# Coproducts

We said that a product of $A$ and $B$ was a terminal object in the subcategory induced by the collection of objects that have morphisms to both $A$ and $B$. Then the dual notion would be a called a coproduct, and would be an initial object in the subcategory induced by the collection of objects that have morphisms from both $A$ and $B$.

In other words, the coproduct $A\coprod B$ has injection maps $i_A:A\to A\coprod B$ and $i_B:B\to A\coprod B$, and if there is any other $C$ and $f_A:A\to C$ and $f_B:B\to C$, then there is a unique morphism $g$ which makes

commute.

Let me juxtapose the diagrams for products and coproducts so you can really see the duality.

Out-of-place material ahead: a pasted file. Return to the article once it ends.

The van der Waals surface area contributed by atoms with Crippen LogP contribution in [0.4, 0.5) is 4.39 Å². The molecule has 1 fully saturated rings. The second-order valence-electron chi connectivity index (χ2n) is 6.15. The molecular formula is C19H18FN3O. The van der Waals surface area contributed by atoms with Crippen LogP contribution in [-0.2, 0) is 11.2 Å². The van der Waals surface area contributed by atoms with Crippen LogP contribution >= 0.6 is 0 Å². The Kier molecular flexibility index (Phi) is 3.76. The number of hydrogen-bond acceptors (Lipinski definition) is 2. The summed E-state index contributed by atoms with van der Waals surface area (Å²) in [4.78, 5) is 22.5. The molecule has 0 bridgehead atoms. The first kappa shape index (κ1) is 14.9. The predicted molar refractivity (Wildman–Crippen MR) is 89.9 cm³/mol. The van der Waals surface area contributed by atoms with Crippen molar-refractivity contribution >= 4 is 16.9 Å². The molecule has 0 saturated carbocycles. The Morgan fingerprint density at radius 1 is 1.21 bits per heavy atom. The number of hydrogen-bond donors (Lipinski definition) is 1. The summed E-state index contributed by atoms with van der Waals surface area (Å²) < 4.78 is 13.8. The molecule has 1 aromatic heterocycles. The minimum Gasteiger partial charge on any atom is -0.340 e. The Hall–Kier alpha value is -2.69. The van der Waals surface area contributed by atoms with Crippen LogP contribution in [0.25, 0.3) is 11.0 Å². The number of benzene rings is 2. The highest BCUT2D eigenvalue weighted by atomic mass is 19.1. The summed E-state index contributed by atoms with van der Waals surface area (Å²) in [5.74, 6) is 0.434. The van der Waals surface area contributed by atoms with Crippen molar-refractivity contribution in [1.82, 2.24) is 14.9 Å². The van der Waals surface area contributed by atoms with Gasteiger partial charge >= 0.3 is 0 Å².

(a) is a diagram commonly used to describe products. (b) is a diagram commonly used to explain coproducts.

Notice that even the symbol for coproducts is the symbol $\prod$ (commonly used for products) upside down. For whatever reason, some people still use $\times$ for products sometimes. Now that I think about it, I should go back and change all of the $\times$ to $\prod$. Oh well. Laziness prevails.

I should also note that, since we showed initial and terminal objects are unique up to isomorphism, so are coproducts and products.